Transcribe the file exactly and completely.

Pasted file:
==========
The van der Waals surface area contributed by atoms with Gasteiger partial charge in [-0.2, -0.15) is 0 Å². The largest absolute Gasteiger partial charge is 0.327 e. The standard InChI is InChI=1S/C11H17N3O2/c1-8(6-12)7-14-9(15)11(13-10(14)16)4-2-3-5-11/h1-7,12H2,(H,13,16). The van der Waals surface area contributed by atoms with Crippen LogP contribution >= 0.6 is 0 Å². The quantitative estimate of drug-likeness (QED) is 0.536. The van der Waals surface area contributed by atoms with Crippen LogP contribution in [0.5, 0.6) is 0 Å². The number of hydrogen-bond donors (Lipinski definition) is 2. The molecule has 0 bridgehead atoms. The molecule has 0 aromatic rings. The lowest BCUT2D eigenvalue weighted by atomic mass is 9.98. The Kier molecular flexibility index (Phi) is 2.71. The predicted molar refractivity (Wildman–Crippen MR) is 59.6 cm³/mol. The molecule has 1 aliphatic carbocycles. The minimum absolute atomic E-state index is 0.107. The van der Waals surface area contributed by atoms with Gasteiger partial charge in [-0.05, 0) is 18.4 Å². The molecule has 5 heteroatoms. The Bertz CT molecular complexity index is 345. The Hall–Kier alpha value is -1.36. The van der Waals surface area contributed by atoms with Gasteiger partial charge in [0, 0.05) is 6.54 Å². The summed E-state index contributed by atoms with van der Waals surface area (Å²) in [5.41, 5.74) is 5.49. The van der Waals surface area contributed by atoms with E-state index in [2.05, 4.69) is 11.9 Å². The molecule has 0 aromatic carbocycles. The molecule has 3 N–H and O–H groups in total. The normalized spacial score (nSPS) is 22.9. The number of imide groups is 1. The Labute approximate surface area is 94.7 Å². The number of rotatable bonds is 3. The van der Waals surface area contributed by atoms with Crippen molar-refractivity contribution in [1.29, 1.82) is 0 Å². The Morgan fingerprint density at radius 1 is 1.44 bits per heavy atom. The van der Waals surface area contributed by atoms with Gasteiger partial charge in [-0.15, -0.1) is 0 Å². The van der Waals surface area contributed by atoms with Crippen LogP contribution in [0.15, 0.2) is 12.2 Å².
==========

The van der Waals surface area contributed by atoms with Gasteiger partial charge in [-0.2, -0.15) is 0 Å². The largest absolute Gasteiger partial charge is 0.327 e. The standard InChI is InChI=1S/C11H17N3O2/c1-8(6-12)7-14-9(15)11(13-10(14)16)4-2-3-5-11/h1-7,12H2,(H,13,16). The van der Waals surface area contributed by atoms with Crippen LogP contribution >= 0.6 is 0 Å². The quantitative estimate of drug-likeness (QED) is 0.536. The van der Waals surface area contributed by atoms with Crippen LogP contribution in [0.5, 0.6) is 0 Å². The number of hydrogen-bond donors (Lipinski definition) is 2. The molecule has 0 bridgehead atoms. The molecule has 0 aromatic rings. The lowest BCUT2D eigenvalue weighted by atomic mass is 9.98. The Kier molecular flexibility index (Phi) is 2.71. The predicted molar refractivity (Wildman–Crippen MR) is 59.6 cm³/mol. The molecule has 1 aliphatic carbocycles. The minimum absolute atomic E-state index is 0.107. The van der Waals surface area contributed by atoms with Gasteiger partial charge in [-0.05, 0) is 18.4 Å². The molecule has 5 heteroatoms. The Bertz CT molecular complexity index is 345. The Hall–Kier alpha value is -1.36. The van der Waals surface area contributed by atoms with Gasteiger partial charge in [0, 0.05) is 6.54 Å². The summed E-state index contributed by atoms with van der Waals surface area (Å²) in [5.41, 5.74) is 5.49. The van der Waals surface area contributed by atoms with E-state index in [2.05, 4.69) is 11.9 Å². The molecule has 0 aromatic carbocycles. The molecule has 3 N–H and O–H groups in total. The normalized spacial score (nSPS) is 22.9. The number of imide groups is 1. The Labute approximate surface area is 94.7 Å². The number of rotatable bonds is 3. The van der Waals surface area contributed by atoms with Crippen molar-refractivity contribution in [1.29, 1.82) is 0 Å². The Morgan fingerprint density at radius 1 is 1.44 bits per heavy atom. The van der Waals surface area contributed by atoms with Gasteiger partial charge in [-0.15, -0.1) is 0 Å². The van der Waals surface area contributed by atoms with Crippen LogP contribution in [0.15, 0.2) is 12.2 Å².